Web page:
Continuity of operations is absolutely vital for any hospital. HP’s solution was designed to provide a high degree of redundancy including dual redundant networks, dual redundant uninterruptable power systems, a virtualized server environment with hot standby services and more.
In addition to providing technology and funding, HP employees around the world contributed their time and expertise to the design, build-out, and installation of the IT systems at HUM.
Alan Nemeth, HP Fellow Emeritus, and Les Fox, HP Distinguished Technologist, both donated their time to oversee the project – and continued to volunteer after their retirements in 2012. Throughout the project, they brought in experts from other areas of HP including HP Technology Services, HP Networking, HP Enterprise Services and Manufacturing.
They ensured that HP had a deep understanding of PIH’s goals and needs for the hospital. “It’s not about computer technology – it’s about how that technology gets applied to societal problems and we were determined to ensure our technology made a real impact,” says Alan.
For example, PIH is committed to sustainability -- and a healthcare system dependent on flying medical students from Haiti to the US, or physicians from other countries to Haiti, is not a sustainable model. After the earthquake destroyed medical and nursing schools in Port-au-Prince, it was imperative that HUM be a world-class teaching hospital with the capacity to train large numbers of Haitian clinicians and ensure that medical expertise can be developed—and maintained—in rural Haiti. HP technology complemented the new hospital’s teaching experience with videoconferencing capabilities that enable staff to interact with physicians anywhere in the world to help diagnose and treat patients. The systems provide for high-quality, hands-on medical training.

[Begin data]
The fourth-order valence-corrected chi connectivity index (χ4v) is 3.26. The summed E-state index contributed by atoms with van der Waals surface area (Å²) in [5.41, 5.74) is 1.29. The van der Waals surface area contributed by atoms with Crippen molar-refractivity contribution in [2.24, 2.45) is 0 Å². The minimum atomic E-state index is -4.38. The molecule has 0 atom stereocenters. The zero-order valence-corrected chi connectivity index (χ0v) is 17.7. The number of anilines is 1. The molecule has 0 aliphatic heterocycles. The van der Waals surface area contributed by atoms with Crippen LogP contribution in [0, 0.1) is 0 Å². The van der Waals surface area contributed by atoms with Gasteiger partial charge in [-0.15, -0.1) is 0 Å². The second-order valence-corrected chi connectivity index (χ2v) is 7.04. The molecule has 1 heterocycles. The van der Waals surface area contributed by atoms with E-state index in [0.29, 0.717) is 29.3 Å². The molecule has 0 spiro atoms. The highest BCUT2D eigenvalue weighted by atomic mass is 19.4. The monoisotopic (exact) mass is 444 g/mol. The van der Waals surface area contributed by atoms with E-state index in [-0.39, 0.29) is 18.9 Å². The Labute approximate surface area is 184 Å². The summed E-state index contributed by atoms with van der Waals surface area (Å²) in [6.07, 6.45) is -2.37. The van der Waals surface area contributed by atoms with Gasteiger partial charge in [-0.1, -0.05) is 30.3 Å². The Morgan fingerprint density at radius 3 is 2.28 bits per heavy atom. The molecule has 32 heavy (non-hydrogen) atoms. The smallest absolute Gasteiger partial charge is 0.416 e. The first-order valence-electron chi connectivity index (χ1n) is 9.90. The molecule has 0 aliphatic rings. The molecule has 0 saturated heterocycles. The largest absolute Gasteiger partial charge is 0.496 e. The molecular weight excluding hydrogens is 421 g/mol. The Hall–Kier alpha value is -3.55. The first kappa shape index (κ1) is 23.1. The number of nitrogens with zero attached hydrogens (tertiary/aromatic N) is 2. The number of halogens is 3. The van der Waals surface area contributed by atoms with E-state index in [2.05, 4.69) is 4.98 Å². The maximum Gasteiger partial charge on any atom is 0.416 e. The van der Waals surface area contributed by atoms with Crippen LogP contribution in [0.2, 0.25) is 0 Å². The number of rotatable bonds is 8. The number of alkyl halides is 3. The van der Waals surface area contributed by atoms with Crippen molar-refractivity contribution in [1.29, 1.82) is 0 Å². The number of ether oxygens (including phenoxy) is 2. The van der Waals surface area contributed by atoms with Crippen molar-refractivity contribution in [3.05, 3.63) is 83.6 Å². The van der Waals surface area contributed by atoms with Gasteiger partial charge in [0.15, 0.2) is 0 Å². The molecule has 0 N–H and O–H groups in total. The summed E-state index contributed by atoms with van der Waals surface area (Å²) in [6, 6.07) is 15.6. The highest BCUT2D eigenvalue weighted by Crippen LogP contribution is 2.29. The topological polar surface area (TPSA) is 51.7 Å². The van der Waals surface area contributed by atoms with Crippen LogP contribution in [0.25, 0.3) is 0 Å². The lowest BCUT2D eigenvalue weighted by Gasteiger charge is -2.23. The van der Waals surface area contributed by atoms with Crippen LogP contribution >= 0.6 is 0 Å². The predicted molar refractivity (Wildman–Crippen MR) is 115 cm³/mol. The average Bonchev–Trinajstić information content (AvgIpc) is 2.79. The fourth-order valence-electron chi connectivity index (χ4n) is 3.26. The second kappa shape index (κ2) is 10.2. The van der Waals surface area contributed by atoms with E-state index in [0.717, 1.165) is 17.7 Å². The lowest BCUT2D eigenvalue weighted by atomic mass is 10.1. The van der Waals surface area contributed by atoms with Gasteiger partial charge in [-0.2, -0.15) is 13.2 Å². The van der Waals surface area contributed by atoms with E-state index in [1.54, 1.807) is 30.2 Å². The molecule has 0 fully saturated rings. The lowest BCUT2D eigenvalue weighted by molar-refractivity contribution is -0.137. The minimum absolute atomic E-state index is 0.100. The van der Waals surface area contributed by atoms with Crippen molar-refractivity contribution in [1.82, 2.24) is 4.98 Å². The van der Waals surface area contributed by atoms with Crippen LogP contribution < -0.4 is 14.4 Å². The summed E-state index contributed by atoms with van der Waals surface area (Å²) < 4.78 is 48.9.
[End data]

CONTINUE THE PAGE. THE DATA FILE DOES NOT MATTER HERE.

“I can tell you with confidence that PIH certainly couldn’t have found a better partner than HP to bring us to a whole other level of technology,” says Dr. David Walton, Director, National Mirebalais Teaching Hospital Project, PIH. “Thanks to the PIH-HP partnership, HUM will improve clinical care and technical capacity, allow for a wider array of diagnostics and therapeutics, and serve as an example of how public-private collaboration can help rebuild the health sector.”
“We are immensely proud to have played an important role in the development of Hôpital Universitaire de Mirebalais—it will be a profound benefit for the people of Haiti,” says Chris Librie, Director, Environmental and Health Initiatives, HP Sustainability & Social Innovation. “HP is in a unique position to solve social challenges by uniting the power of its people and technology.”
“We see Mirebalais as a showcase for what is possible – even when you’re operating within severe constraints,” he says. “You can still build a state-of-the-art hospital that delivers leading edge health services. Technology played a vital role in how PIH will be able to deliver on their vision. It stands as a wonderful proof point for how these types of hospitals and services can be offered in other countries dealing with similar situations.”